Leonard Cohen: Champion of Our Cracked Imperfections

Wednesday, November 16, 2016 - 5:30 am

Leonard Cohen: Champion of Our Cracked Imperfections

Last week — on Monday, November 7 — Leonard Cohen died at age 82. I never met the man, but I’ve loved him and his music since my grad school days in Berkeley in the 1960s. The first LC song I heard was “Suzanne,” and I’ve been hooked ever since.

Many regard Cohen as one of our greatest poets — his lyrics often feel timeless. Here’s a song that speaks to my condition today as much as it did when he performed it in London in 2008.

In LC’s spoken intro to “Anthem,” he talks about a world “plunged in darkness and chaos,” referring to the global economic meltdown of 2007-2008. Those words apply to our moment in history as much as they did back then, as does the now-famous chorus of “Anthem”:

Ring the bells that still can ring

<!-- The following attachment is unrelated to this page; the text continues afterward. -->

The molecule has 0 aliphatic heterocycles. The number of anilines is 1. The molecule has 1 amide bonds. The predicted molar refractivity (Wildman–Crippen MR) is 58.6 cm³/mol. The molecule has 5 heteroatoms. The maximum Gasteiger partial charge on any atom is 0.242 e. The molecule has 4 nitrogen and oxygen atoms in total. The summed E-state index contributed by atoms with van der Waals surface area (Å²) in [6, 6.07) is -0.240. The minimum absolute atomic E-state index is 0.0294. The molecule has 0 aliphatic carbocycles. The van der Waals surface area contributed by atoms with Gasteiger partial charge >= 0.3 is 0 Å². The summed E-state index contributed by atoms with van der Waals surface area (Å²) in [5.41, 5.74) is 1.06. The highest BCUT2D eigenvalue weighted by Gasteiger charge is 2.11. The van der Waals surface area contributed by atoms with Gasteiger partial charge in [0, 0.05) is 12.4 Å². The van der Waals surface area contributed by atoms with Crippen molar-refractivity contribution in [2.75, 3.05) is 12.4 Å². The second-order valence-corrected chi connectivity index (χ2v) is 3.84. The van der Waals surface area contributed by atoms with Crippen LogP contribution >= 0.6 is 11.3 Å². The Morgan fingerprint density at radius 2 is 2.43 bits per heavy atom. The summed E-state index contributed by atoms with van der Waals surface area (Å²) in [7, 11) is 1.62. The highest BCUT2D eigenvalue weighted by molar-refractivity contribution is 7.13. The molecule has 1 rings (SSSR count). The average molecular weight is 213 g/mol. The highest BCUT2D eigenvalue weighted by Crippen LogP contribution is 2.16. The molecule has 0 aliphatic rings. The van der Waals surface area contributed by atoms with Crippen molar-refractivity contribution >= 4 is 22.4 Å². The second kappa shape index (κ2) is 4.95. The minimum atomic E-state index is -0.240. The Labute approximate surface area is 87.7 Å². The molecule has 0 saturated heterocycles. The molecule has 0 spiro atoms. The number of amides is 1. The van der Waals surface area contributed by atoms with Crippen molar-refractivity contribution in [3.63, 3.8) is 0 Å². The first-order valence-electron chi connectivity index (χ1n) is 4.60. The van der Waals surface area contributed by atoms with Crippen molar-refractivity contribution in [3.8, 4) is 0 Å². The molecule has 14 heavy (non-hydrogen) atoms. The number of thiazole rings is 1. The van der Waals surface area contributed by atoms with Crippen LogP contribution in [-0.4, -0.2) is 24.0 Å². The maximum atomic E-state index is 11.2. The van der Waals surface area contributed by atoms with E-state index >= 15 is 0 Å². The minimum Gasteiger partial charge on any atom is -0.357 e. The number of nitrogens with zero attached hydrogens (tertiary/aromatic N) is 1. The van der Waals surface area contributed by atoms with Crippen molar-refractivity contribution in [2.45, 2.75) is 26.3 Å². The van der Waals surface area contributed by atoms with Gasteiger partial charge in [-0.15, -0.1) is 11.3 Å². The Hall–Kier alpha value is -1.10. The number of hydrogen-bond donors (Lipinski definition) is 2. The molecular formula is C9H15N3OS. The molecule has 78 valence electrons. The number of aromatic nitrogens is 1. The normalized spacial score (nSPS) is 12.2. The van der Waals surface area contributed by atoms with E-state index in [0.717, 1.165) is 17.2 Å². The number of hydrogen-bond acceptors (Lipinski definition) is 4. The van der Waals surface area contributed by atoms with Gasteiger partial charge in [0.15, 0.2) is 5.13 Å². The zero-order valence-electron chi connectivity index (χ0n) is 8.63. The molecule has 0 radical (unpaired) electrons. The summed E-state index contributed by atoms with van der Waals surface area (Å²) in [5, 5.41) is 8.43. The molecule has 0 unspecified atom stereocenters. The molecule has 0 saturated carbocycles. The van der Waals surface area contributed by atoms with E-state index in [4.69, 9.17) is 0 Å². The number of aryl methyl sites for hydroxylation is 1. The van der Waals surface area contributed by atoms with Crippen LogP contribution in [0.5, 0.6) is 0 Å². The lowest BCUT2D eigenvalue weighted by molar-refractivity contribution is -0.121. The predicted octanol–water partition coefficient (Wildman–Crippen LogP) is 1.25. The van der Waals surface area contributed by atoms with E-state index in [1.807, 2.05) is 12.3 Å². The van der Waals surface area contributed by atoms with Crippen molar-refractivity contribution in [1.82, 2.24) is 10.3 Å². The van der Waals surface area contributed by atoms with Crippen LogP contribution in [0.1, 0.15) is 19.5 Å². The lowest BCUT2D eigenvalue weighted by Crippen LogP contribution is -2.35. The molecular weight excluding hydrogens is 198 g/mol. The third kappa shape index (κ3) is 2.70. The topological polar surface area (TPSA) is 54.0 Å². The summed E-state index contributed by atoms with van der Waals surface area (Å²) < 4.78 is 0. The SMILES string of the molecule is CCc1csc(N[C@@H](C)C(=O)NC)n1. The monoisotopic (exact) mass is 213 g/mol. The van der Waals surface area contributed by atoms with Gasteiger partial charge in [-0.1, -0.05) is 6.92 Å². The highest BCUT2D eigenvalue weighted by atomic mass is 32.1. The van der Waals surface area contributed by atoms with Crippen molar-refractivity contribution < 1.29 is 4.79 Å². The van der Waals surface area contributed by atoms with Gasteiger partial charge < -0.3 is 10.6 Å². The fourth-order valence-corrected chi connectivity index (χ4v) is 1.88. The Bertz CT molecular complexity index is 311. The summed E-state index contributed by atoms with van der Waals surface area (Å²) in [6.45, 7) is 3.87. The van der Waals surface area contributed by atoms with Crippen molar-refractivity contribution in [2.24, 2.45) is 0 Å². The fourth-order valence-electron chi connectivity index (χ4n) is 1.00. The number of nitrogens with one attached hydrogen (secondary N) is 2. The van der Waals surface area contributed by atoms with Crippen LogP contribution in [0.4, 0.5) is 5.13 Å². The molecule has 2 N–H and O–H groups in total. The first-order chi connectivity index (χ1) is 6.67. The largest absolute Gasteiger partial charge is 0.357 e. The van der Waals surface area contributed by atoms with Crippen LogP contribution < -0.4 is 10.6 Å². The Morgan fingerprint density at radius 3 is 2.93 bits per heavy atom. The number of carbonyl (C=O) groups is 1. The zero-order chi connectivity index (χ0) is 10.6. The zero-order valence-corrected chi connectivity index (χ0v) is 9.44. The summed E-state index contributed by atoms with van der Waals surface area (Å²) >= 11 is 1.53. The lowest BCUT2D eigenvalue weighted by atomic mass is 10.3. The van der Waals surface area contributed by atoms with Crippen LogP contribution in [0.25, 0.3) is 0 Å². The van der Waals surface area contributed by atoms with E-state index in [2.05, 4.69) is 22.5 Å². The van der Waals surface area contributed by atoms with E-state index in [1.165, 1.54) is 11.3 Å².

Forget your perfect offering
There is a crack in everything
That’s how the light gets in.

I think LC is saying, “Whatever you’re concerned about right now, don’t go looking for the very best thing to do, then give up when you can’t find it. Offer the world whatever gifts you possess — no matter how imperfect — gifts that might move us a little bit closer to love, truth, and justice. That’s how the light gets in, through our cracked imperfections.”

I’d add only this: it’s in our brokenness, not our illusions of “perfection,” that we connect most deeply with one another. So at this historical moment, when so many are feeling broken, we have a chance to renew our civic community — if we’re willing to forget our “perfect offering” and “ring the bells that still can ring.”

Ring them, listen for them, gather around them, and summon up an America where everyone belongs.

Thank you, LC, for your amazing music and all the hard-won insights that animate it. Many of us grieve your death and treasure more than ever your legacy of song. Long may your legacy live!

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is a columnist for On Being. His column appears every Wednesday.

He is a Quaker elder, educator, activist, and founder of the Center for Courage & Renewal. His books include Healing the Heart of Democracy, A Hidden Wholeness: The Journey Toward an Undivided Life, and Let Your Life Speak: Listening for the Voice of Vocation.

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